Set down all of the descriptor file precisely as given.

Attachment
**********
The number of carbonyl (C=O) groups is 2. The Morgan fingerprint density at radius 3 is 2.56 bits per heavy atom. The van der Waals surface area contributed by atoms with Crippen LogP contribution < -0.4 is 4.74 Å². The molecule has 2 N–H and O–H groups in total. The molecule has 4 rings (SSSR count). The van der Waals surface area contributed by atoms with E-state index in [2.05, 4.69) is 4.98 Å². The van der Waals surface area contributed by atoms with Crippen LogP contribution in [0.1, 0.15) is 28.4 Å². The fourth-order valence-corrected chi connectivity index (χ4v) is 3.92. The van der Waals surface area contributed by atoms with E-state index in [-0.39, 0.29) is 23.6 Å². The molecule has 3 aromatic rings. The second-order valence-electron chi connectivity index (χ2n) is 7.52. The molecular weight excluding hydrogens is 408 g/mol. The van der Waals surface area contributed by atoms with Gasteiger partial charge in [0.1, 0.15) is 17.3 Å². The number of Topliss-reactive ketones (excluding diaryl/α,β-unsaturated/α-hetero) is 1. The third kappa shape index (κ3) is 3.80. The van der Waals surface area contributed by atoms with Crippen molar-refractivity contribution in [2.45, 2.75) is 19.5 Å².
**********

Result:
The number of carbonyl (C=O) groups is 2. The Morgan fingerprint density at radius 3 is 2.56 bits per heavy atom. The van der Waals surface area contributed by atoms with Crippen LogP contribution < -0.4 is 4.74 Å². The molecule has 2 N–H and O–H groups in total. The molecule has 4 rings (SSSR count). The van der Waals surface area contributed by atoms with E-state index in [2.05, 4.69) is 4.98 Å². The van der Waals surface area contributed by atoms with Crippen LogP contribution in [0.1, 0.15) is 28.4 Å². The fourth-order valence-corrected chi connectivity index (χ4v) is 3.92. The van der Waals surface area contributed by atoms with E-state index in [-0.39, 0.29) is 23.6 Å². The molecule has 3 aromatic rings. The second-order valence-electron chi connectivity index (χ2n) is 7.52. The molecular weight excluding hydrogens is 408 g/mol. The van der Waals surface area contributed by atoms with Gasteiger partial charge in [0.1, 0.15) is 17.3 Å². The number of Topliss-reactive ketones (excluding diaryl/α,β-unsaturated/α-hetero) is 1. The third kappa shape index (κ3) is 3.80. The van der Waals surface area contributed by atoms with Crippen molar-refractivity contribution in [2.45, 2.75) is 19.5 Å².